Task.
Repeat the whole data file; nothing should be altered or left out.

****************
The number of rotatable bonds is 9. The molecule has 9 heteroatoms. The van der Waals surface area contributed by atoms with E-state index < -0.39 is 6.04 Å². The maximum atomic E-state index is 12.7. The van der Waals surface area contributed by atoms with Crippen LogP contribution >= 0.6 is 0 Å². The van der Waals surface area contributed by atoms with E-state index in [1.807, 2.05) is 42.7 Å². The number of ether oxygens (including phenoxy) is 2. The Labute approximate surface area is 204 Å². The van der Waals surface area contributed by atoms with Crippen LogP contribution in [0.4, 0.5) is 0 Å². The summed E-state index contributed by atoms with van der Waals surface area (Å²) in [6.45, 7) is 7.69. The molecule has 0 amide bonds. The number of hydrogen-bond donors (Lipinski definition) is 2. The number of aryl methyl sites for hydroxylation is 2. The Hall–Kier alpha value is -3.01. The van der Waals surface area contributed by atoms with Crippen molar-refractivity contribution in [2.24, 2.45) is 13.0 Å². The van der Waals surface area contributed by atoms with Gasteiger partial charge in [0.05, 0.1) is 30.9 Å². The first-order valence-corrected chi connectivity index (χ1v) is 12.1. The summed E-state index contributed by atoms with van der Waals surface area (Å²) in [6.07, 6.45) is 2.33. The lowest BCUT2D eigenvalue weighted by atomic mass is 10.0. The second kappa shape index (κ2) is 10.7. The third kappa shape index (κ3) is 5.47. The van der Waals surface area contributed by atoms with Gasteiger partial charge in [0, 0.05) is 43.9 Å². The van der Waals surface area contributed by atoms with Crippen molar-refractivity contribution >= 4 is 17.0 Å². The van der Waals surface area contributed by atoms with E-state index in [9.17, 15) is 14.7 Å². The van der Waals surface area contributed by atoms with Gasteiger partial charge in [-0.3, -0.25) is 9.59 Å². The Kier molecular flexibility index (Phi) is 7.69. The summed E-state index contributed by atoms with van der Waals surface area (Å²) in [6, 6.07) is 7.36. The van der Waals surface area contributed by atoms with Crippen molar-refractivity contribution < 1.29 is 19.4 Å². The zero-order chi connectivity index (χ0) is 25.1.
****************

The number of rotatable bonds is 9. The molecule has 9 heteroatoms. The van der Waals surface area contributed by atoms with E-state index < -0.39 is 6.04 Å². The maximum atomic E-state index is 12.7. The van der Waals surface area contributed by atoms with Crippen LogP contribution >= 0.6 is 0 Å². The van der Waals surface area contributed by atoms with E-state index in [1.807, 2.05) is 42.7 Å². The number of ether oxygens (including phenoxy) is 2. The Labute approximate surface area is 204 Å². The van der Waals surface area contributed by atoms with Crippen LogP contribution in [0.4, 0.5) is 0 Å². The summed E-state index contributed by atoms with van der Waals surface area (Å²) in [6.45, 7) is 7.69. The molecule has 0 amide bonds. The number of hydrogen-bond donors (Lipinski definition) is 2. The number of aryl methyl sites for hydroxylation is 2. The Hall–Kier alpha value is -3.01. The van der Waals surface area contributed by atoms with Crippen molar-refractivity contribution in [2.24, 2.45) is 13.0 Å². The van der Waals surface area contributed by atoms with Gasteiger partial charge in [0.05, 0.1) is 30.9 Å². The first-order valence-corrected chi connectivity index (χ1v) is 12.1. The summed E-state index contributed by atoms with van der Waals surface area (Å²) in [6.07, 6.45) is 2.33. The lowest BCUT2D eigenvalue weighted by atomic mass is 10.0. The second kappa shape index (κ2) is 10.7. The third kappa shape index (κ3) is 5.47. The van der Waals surface area contributed by atoms with Gasteiger partial charge in [0, 0.05) is 43.9 Å². The van der Waals surface area contributed by atoms with Crippen molar-refractivity contribution >= 4 is 17.0 Å². The van der Waals surface area contributed by atoms with E-state index in [9.17, 15) is 14.7 Å². The van der Waals surface area contributed by atoms with Gasteiger partial charge in [-0.3, -0.25) is 9.59 Å². The Kier molecular flexibility index (Phi) is 7.69. The summed E-state index contributed by atoms with van der Waals surface area (Å²) in [6, 6.07) is 7.36. The van der Waals surface area contributed by atoms with Crippen molar-refractivity contribution < 1.29 is 19.4 Å². The zero-order chi connectivity index (χ0) is 25.1.